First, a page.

Marriott said Friday that hackers have had access to the reservation systems of many of its hotel chains for the past four years, a breach that exposed private details of up to 500 million customers while underscoring the sensitive nature of records showing where and when people travel — and with whom.
The breach of the reservation system for Marriott’s Starwood subsidiaries was one of the largest in history, after two record-setting Yahoo hacks, and was particularly troubling for the nature of the data that apparently was stolen, security experts said. That includes familiar information — such as names, addresses, credit card numbers and phone numbers — and also rarer prizes for hackers, such as passport numbers, travel locations and arrival and departure dates.
The potential value of such information on such a large percentage of the world’s travelers triggered speculation that Marriott may have been the target of nation-state hackers seeking to track the movements of diplomats, spies, military officials and business executives. Yet even if the hackers were mere criminals in search of profit, such data offered the raw material for a range of possible misdeeds, including identity theft.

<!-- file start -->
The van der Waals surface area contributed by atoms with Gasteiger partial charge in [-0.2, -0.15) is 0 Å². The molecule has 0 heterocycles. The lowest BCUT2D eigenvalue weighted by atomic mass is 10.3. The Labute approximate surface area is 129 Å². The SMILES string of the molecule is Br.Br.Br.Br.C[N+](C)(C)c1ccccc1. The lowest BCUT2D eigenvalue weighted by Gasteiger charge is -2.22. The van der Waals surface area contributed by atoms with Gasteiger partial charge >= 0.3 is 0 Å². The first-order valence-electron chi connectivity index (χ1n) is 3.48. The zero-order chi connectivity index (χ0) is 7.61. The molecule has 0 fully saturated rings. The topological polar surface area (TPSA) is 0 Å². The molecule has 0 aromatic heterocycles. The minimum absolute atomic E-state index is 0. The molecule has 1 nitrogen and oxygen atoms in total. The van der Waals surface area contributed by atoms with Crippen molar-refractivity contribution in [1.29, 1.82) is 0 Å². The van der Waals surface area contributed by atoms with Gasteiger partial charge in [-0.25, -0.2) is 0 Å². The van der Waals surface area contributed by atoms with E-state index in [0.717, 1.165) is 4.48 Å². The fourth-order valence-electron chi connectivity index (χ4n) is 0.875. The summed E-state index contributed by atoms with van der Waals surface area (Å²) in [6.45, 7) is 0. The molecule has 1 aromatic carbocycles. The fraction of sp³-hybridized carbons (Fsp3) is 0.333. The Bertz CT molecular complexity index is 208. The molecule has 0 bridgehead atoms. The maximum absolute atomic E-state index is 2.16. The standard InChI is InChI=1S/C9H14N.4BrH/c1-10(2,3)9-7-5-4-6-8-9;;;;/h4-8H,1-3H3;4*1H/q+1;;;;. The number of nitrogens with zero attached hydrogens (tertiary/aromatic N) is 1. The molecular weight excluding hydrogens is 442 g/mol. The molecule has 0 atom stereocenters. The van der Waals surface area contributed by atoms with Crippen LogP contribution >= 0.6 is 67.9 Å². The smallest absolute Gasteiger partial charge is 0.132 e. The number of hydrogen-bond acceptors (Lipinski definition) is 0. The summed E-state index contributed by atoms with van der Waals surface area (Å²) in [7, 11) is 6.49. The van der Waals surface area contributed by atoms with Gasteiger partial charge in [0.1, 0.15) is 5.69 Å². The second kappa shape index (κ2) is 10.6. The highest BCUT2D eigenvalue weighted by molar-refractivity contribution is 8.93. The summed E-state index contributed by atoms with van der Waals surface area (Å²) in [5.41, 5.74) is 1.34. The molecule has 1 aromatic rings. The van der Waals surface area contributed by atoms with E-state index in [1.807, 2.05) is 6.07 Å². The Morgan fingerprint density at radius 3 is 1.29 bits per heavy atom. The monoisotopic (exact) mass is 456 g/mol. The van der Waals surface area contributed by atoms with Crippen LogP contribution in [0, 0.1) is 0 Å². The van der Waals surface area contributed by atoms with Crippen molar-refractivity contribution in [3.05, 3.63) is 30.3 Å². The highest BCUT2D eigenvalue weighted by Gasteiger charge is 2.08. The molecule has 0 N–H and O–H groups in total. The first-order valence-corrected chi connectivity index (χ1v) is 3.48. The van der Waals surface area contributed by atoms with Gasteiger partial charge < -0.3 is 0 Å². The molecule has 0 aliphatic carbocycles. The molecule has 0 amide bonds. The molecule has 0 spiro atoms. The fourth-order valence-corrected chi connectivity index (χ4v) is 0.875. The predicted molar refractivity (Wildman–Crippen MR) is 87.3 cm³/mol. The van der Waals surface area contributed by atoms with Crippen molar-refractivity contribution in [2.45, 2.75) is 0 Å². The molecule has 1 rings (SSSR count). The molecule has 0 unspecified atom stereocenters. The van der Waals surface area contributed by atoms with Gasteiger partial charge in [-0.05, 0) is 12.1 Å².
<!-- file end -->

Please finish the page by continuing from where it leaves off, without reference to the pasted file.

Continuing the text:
“This is extraordinarily intimate data,” said Edward Hasbrouck, a San Francisco-based travel writer and consumer advocate who has long warned about the sensitivity and poor security of computerized travel records. “The travel industry has been grossly negligent compared to many industries when it comes to data privacy and security.”
An unauthorized party accessed the reservation database of Starwood properties — which includes hotel chains St. Regis, Westin, Sheraton, Aloft, Le Meridien, Four Points and W Hotels — from 2014 onward, according to a Marriott news release. It acquired Starwood in 2016 and kept the reservation databases separate from its own until recently. The reservation system of Marriott hotels themselves were not affected by the breach reported Friday.
“We deeply regret this incident happened,” Arne M. Sorenson, Marriott’s chief executive, said in the news release. “We fell short of what our guests deserve and what we expect of ourselves. We are doing everything we can to support our guests, and using lessons learned to be better moving forward.”
Marriott International is based in Bethesda, Md., and has more than 6,700 properties around the world. The company’s shares were down nearly 6 percent Friday.
An internal security tool flagged the unauthorized party’s activity on September 8. Marriott then discovered that the hackers had accessed the information, encrypted it and attempted to remove it. It took Marriott until late November to decrypt the information.
Read the full article by Taylor Telford and Craig Timberg at The Washington Post
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